Depalle v France: ECHR 29 Mar 2010

Grand Chamber
The Court summarised the effect of Sporrong: ‘The Court reiterates that, according to its case-law, Article 1 of Protocol No 1, which guarantees in substance the right of property, comprises three distinct rules (see, inter alia, James v United Kingdom (1986) 8 EHRR 123, para 37): the first, which is expressed in the first sentence of the first paragraph and is of a general nature, lays down the principle of peaceful enjoyment of property. The second rule, in the second sentence of the same paragraph, covers deprivation of possessions and subjects it to certain conditions. The third, contained in the second paragraph, recognises that the Contracting States are entitled, amongst other things, to control the use of property in accordance with the general interest. The second and third rules, which are concerned with particular instances of interference with the right to peaceful enjoyment of property, are to be construed in the light of the general principle laid down in the first rule (see Bruncrona v Finland (2005) 41 EHRR 28, paras 65-69 and Broniowski v Poland (2005) 40 EHRR 21, para 134).
Regarding whether or not there has been an interference, the Court reiterates that, in determining whether there has been a deprivation of possessions within the second ‘rule’, it is necessary not only to consider whether there has been a formal taking or expropriation of property but to look behind the appearances and investigate the realities of the situation complained of. Since the Convention is intended to guarantee rights that are ‘practical and effective’, it has to be ascertained whether the situation amounted to a de facto expropriation (see Brumarescu v Romania (2001) 33 EHRR 35, para 76 and Sporrong and Lonnroth v Sweden (1983) 5 EHRR 35, paras 63 and 69-74). ‘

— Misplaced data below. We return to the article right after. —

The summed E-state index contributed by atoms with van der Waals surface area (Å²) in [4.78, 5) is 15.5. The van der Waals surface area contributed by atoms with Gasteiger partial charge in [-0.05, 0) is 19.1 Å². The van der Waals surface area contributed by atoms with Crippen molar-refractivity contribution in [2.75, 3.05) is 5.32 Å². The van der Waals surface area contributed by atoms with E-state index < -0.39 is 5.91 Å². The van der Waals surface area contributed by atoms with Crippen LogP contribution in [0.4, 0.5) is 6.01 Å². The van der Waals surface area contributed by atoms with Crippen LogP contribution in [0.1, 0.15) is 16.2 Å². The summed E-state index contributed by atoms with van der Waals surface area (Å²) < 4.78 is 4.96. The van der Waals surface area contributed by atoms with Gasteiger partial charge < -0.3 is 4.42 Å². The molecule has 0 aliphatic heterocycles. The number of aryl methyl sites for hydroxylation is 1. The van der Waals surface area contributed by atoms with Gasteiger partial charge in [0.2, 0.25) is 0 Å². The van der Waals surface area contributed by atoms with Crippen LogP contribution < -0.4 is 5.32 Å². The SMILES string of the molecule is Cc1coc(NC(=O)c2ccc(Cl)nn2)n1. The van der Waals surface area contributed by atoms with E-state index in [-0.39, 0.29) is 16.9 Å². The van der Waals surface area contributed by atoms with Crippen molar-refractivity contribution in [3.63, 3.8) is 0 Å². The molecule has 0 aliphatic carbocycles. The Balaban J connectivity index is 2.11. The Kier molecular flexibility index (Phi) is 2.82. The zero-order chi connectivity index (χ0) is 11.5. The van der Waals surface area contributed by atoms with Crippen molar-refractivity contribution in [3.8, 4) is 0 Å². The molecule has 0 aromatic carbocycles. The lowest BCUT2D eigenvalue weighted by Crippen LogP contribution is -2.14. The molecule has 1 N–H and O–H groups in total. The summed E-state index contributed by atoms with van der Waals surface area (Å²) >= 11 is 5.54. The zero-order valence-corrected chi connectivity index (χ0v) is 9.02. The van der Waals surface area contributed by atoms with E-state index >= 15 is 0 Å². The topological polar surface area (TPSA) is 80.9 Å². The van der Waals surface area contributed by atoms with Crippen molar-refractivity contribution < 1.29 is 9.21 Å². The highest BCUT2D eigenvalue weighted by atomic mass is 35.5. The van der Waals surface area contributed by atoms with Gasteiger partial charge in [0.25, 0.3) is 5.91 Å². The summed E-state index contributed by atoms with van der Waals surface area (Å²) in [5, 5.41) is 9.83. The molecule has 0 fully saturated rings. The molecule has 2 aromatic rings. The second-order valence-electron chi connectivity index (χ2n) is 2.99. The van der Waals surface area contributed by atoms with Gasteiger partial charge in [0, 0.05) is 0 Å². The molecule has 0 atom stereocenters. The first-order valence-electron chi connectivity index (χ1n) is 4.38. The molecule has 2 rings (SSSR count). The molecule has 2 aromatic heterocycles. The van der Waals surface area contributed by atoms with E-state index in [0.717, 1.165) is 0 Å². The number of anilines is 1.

Nicolas Bratza, P
34044/02, [2010] ECHR 385
Bailii
European Convention on Human Rights A1P1
Citing:
CitedSporrong and Lonnroth v Sweden ECHR 23-Sep-1982
Balance of Interests in peaceful enjoyment claim
(Plenary Court) The claimants challenged orders expropriating their properties for redevelopment, and the banning of construction pending redevelopment. The orders remained in place for many years.
Held: Article 1 comprises three distinct . .

Cited by:
CitedCusack v London Borough of Harrow SC 19-Jun-2013
The landowner practised from property in Harrow. The former garden had now for many years been used as a forecourt open to the highway, for parking cars of staff and clients. Cars crossed the footpath to gain access, and backing out into the road . .

These lists may be incomplete.
Updated: 24 February 2021; Ref: scu.406687